The release of a new Roald Dahl collection “to keep the author’s classic texts in print” has been announced, following recent criticism of edits of his work to remove potentially offensive language.
Publishers Puffin UK said that the 17 titles will be available later this year, and will include archived material relevant to each of the stories by the much-loved but controversial children’s author.
The classic collection will sit alongside the newly-released Roald Dahl books for young readers.
Last week, the Roald Dahl Story Company and Puffin Books confirmed they had carried out a review of Dahl’s classics to ensure they can be enjoyed by all children.
Puffin said that references within the books relating to weight, mental health, violence, gender and race have been cut and rewritten, to “cater for the sensitivities of modern audiences”.
Edits reportedly included removing the word “fat” from every book – Augustus Gloop in Charlie And The Chocolate Factory is instead described as “enormous” – and The Cloud-Men in James And The Giant Peach have become “Cloud-People”.
The reports of edits to Dahl’s venerated works came as a shock to many who had been childhood fans.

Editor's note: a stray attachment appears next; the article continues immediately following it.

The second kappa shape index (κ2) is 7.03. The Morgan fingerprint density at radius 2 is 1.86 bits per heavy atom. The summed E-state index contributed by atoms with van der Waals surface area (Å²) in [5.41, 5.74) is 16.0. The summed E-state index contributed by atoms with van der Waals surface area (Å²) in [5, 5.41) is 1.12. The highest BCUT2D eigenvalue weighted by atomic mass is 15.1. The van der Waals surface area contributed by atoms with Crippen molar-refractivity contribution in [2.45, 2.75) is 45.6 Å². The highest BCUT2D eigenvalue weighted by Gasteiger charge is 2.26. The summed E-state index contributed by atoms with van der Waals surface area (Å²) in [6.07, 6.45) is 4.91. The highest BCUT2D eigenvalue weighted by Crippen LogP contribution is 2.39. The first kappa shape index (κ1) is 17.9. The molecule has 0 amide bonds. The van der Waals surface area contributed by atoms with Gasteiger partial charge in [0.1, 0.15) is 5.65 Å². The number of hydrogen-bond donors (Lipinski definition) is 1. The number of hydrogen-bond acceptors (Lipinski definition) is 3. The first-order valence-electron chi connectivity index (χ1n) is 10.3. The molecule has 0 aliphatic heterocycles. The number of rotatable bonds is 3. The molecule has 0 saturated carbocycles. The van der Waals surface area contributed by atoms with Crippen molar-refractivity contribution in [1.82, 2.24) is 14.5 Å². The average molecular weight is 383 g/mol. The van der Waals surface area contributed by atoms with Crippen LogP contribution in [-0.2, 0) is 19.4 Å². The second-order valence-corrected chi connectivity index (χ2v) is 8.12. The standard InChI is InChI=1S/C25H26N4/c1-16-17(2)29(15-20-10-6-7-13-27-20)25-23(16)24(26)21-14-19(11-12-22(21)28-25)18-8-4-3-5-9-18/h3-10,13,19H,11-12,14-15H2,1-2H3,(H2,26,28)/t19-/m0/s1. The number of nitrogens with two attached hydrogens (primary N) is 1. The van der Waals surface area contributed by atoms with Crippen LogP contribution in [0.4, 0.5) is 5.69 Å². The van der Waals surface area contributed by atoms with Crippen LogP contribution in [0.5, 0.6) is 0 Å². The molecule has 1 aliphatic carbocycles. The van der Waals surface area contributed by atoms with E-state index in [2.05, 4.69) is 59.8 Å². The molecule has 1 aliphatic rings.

Following the announcement, Downing Street said Prime Minister Rishi Sunak had concerns about rewriting the books – and quoted Dahl’s BFG in a warning not to “gobblefunk” with words.
Booker Prize-winning author Salman Rushdie also claimed that the edits are “absurd censorship” while others said the publishers should be ashamed.
Suzanne Nossel, the CEO of PEN America, a community of over 7,000 writers advocating for freedom of expression, said she was “alarmed” by the reported changes, warning that the power to rewrite books could soon be abused.
Laura Hackett, deputy editor of the Sunday Times, said she will be keeping hold of her original Dahl copies, so that her children “can enjoy them in their full, nasty, colourful glory”.
The Roald Dahl Story Company claimed their review process has been ongoing since 2020 and that any edits were “small and carefully considered”.
They worked in collaboration with Puffin and Inclusive Minds, a collective for people working towards inclusion and accessibility in children’s literature.
Dahl died in 1990 at the age of 74 but has regularly topped the list of the nation’s favourite authors. However, he was a controversial figure due to antisemitic comments made throughout his life.
In 2020, his family apologised, saying they recognised the “lasting and understandable hurt caused by Roald Dahl’s anti-Semitic statements”.
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